I've been tasked at work to write a detailed engineering plan for a logistics application that we are coding to propose to a customer. I have been told that it is a data-driven application. What does it mean for an application to be "data-driven"? What is the opposite? I can't seem to get any really clear answer for this although while web searching I can see many people posting their own examples. Any help would be greatly appreciated.

  • 2
    Pretty much all real world programming is data-driven. – Martin Spamer Nov 8 '12 at 15:44
  • 13
    The classic The Art of Unix Programming has an good discussion of this topic: homepage.cs.uri.edu/~thenry/resources/unix_art/ch09s01.html. Key quote: "In data-driven programming, the data is not merely the state of some object, but actually defines the control flow of the program. Where the primary concern in OO is encapsulation, the primary concern in data-driven programming is writing as little fixed code as possible." – FMc Jul 13 '13 at 21:43
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    FMc's answer is for me the most convincing explanation, and should be an answer, but elaborated. – Mads Skjern May 24 '15 at 7:38
up vote 80 down vote accepted

Data driven progamming is a programming model where the data itself controls the flow of the program and not the program logic. It is a model where you control the flow by offering different data sets to the program where the program logic is some generic form of flow or of state-changes.

For example if you have program that has four states: UP - DOWN - STOP - START

You can control this program by offering input (data) that represents the states:

  • set1: DOWN - STOP - START - STOP - UP - STOP
  • set2: UP - DOWN - UP - DOWN

The program code stays the same but data set (which is not of a dynamic input type but statically given to the computer) controls the flow.

  • 1
    The programming part is writing/defining the "generic form of flow or of state-changes", am I right? But I can write such a "machine" in any language, and there is nothing unusual about that, so I don't really get anything out of your answer. Perhaps data-driven programming is when the language itself or a library, encourages or makes it very easy to write such machines. Or maybe the definition is that the language/library let's one define the machines in a declarative way, ie not procedural. – Mads Skjern May 24 '15 at 7:36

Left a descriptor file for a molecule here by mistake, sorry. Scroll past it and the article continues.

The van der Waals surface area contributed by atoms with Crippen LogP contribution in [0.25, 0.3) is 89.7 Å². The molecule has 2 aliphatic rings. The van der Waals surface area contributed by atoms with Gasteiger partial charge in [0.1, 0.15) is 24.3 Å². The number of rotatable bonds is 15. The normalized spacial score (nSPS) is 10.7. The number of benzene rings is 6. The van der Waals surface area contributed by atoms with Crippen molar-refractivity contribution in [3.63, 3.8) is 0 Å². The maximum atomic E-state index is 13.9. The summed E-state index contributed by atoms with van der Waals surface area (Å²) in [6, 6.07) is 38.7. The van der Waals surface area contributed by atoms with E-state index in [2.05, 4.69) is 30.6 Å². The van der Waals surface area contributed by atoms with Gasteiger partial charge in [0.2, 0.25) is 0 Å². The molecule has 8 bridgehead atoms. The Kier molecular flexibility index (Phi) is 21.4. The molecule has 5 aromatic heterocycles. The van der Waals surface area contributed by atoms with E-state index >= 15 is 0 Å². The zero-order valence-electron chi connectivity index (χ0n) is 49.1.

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    On en.wikipedia.org/wiki/Data-driven_programming, they use AWK as an example. In AWK two things are supplied, an expression defining what to be done with the data, and the data itself. What is the expression defining what to happen considered to be: 1) the programming, or 2) data. If it's considered to be data, then the programming is AWK's machine itself, which of course in the example of AWK is static. But in other contexts, eg if writing the machine itself in some traditional procedural way, that alone is the programming part. – Mads Skjern May 24 '15 at 7:46

Although there are more than a few ideas as to what data driven programming is, allow me to give an example using a data structure and a function.

Non data driven example:

data_lloyd = {'name': 'Lloyd', 'lives': 'Alcoy }
data_jason = {'name': 'Jason', 'lives': 'London' }
go = function(x) 
    if x.name == 'Lloyd' 
    then 
        print("Alcoy, Spain") 
    else 
        print("London, UK") 
end

Data driven example:

data_lloyd = {'name': 'Lloyd', 'lives': function(){ print("Alcoy, Spain") }
data_jason = {'name': 'Jason', 'lives': function(){ print("London, UK") }
go = function(x)
    x.lives()
end

In the first example the decision to show one result or the other is in the code logic. In the last example the output is determined by the data that is passed to the function and for that reason we say the output is 'driven' by the data.

  • 1